In 2003, the United States Supreme Court decided the two University of Michigan Affirmative Action cases, Grutter v Bollinger, 539 U.S. 306 (2003) and Gratz v Bollinger, 539 U.S. 244 (2003) . In those cases, the Justices split hairs very neatly, declaring, in Gratz, that hard numerical quotas for minority admission to a state-supported university was an unconstitutional violation of the equal protection clause of the Fourteenth Amendment. However, in Grutter, the Court allowed, by a 5-4 decision,1 the University of Michigan’s Law School to consider race in its admissions decisions, because it was not set down as a numerical quota, and the Court decided that the policy was narrowly tailored to meet a compelling state interest in securing diversity in the student body of the Law School. Justice O’Connor concluded by noting that the majority were still quite concerned about this subordination of the individual right to equal protection of the laws by stating:
We expect that 25 years from now, the use of racial preferences will no longer be necessary to further the interest approved today.
Supreme Court Agrees to Hear Affirmative Action Case
By ADAM LIPTAK
Published: February 21, 2012
WASHINGTON — The Supreme Court on Tuesday agreed to hear a major case on affirmative action in higher education, adding another potential blockbuster to a docket already studded with them.
The court’s decision in the new case holds the potential to undo an accommodation reached in the Supreme Court’s 5-to-4 decision in 2003 in Grutter v. Bollinger: that public colleges and universities could not use a point system to boost minority enrollment but could take race into account in vaguer way to ensure academic diversity.
Much more at the link. The New York Times story noted that the membership on the Court has changed since 2003, with the most notable change being that Associate Justice Samuel Alito has replaced Justice O’Connor. Granting certiorari requires the affirmative votes of four Justices, and Associate Justice Elena Kagan recused herself from both the case and the decision to grant certiorari, due to her involvement with the case when she was Solicitor General.2 Since the case on appeal from the Fifth Circuit Court of Appeals was in favor of the University of Texas, there is little reason to suppose that the four Justices who wished to take this case were inclined to uphold Grutter; denial of certiorari would have let the Fifth Circuit’s ruling stand.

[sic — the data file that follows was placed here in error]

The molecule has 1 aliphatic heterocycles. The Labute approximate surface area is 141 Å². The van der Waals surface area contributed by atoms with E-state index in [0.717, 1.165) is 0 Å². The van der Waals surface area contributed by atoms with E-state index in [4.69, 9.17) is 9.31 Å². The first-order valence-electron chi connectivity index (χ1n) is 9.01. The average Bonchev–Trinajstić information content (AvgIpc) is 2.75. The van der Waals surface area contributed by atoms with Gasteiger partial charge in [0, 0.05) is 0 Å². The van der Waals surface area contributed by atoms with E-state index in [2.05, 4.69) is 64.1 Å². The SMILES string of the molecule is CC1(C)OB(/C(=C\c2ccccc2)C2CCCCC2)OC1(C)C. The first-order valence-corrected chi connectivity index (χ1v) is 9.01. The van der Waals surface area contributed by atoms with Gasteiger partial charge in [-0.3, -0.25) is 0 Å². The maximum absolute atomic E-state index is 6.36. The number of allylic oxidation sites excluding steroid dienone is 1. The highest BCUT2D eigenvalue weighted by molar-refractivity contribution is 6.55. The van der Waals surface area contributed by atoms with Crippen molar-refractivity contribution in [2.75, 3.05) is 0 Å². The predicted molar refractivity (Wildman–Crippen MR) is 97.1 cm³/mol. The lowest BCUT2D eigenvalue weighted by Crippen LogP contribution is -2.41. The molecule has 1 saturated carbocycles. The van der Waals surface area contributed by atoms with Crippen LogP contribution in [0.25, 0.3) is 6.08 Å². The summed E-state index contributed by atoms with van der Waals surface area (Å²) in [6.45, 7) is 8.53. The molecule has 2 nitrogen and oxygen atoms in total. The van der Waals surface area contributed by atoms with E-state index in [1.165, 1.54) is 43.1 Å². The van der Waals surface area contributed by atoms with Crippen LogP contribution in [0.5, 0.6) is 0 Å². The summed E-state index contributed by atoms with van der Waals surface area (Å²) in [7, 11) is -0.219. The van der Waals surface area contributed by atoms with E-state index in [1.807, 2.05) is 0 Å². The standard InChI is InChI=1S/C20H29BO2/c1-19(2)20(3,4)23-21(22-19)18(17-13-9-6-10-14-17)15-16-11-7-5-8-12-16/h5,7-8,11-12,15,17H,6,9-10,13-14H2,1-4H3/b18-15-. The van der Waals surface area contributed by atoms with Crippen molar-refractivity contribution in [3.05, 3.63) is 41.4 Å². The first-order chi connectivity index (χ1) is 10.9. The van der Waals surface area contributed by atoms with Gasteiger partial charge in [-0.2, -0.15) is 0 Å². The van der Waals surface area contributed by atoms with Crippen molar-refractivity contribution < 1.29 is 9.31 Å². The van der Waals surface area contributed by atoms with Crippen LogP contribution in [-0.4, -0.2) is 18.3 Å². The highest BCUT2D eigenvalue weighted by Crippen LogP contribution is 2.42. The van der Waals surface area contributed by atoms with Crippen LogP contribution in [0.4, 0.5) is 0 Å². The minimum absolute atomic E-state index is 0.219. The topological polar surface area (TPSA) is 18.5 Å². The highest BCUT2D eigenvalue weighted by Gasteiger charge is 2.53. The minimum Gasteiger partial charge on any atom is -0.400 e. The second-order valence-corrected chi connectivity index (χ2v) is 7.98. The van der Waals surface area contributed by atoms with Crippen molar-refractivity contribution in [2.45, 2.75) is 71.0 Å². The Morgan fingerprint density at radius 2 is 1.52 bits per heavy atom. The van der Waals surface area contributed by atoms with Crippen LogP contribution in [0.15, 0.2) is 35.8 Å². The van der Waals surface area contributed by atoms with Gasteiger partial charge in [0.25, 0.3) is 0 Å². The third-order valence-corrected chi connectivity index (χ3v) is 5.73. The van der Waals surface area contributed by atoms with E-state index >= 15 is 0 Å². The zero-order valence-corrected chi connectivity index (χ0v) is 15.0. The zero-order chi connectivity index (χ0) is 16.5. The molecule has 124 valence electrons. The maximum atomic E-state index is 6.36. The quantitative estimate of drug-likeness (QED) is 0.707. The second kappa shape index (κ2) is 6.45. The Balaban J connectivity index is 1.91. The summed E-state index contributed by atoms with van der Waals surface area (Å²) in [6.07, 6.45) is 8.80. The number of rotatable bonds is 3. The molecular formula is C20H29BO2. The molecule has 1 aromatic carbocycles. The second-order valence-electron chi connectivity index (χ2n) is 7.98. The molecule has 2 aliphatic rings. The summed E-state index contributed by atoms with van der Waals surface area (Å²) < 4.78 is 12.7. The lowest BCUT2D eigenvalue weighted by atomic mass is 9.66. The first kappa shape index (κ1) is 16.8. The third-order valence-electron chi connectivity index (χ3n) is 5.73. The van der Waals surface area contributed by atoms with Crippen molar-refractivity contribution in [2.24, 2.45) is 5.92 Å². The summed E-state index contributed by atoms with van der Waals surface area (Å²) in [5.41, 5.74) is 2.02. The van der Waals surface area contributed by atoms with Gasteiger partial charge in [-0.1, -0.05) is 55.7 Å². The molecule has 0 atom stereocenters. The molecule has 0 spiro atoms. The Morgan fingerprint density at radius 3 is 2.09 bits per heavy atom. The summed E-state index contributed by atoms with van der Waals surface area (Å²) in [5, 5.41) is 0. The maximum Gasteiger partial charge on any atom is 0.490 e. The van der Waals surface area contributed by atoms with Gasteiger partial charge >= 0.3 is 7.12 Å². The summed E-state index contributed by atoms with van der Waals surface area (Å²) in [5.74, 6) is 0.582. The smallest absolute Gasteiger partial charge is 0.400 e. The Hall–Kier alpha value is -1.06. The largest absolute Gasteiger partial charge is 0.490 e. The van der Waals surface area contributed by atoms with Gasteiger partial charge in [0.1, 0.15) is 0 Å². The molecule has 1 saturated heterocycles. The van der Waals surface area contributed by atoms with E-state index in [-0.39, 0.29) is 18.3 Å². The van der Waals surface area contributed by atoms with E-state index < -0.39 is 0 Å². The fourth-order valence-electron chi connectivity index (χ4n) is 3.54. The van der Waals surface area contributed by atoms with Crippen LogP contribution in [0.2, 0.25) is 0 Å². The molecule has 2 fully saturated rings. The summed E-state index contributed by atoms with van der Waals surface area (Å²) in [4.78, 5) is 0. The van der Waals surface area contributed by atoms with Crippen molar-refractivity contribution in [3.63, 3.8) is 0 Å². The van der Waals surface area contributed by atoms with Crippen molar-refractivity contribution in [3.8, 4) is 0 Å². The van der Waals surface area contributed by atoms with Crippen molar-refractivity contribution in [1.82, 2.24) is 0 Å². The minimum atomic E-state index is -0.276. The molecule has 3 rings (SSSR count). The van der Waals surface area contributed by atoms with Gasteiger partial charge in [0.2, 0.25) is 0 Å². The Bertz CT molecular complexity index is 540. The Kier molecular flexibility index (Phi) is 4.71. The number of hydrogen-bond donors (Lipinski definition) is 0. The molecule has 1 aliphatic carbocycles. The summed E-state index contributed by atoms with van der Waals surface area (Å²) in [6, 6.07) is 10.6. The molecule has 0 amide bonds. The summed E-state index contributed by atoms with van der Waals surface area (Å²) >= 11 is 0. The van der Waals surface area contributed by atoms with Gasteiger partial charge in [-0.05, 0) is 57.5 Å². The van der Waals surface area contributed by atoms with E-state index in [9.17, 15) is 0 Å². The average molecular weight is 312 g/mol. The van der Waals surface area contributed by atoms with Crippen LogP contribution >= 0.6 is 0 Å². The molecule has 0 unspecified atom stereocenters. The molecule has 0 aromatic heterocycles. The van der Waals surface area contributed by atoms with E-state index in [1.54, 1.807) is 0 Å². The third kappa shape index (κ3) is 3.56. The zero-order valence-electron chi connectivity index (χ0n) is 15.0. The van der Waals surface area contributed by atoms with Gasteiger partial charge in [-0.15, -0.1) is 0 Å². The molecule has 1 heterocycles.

There are grounds on which Miss Fisher could win her case, and still not overturn Grutter. After losing initially in a smaller panel, Miss Fisher filed for an en banc3 rehearing by the Fifth Circuit, which was denied 9-7. One of the opinions by the dissenting judges concerned about the way in which the University applied the Grutter test, and whether it met the ceriteria for being narrowly tailored. It would seem unusual, however, to think that four Justices would have voted to grant certiorari on a case in which they just wished to examine how narrowly tailored the University’s policies concerning the consideration of race were, as opposed to the constitutional issue itself.
In addition, Miss Fisher’s case would seem to have serious issues concerning her standing to sue: she is on course to be graduated from Louisiana State University at the end of this semester, and by not filing this as a class action suit, her case is very nearly moot. The case is scheduled to be heard not this spring, but in the October 2012 session of the Court, by which time Miss Fisher should have been graduated. This would actually seem to be not the strongest case on which a reversal of Grutter could be based, because it could be decided on lesser issues and still leave Grutter intact. Unless the Chief Justice and Associate Justices Alito, Clarence Thomas and Antonin Scalia believed that there was a strong possibility that Associate Justice Anthony Kennedy, a noted hair-splitter himself, though one of the minority in Grutter, would go along with a reversal of Grutter, it would seem that voting to grant certiorari would be an exercise in futility.
- Both decisions were 5-4, with Associate Justice Sandra O’Connor as the swing vote; Justice O’Connor wrote the majority opinion in Grutter. ↩
- Justice Kagan’s recusal does not necessarily the Affirmative Action “side” of this case; if the case results in a 4-4 tie, the judgement of the Fifth Circuit would be upheld. ↩
- An en banc review is one by the entire Court of a decision made by a smaller panel. ↩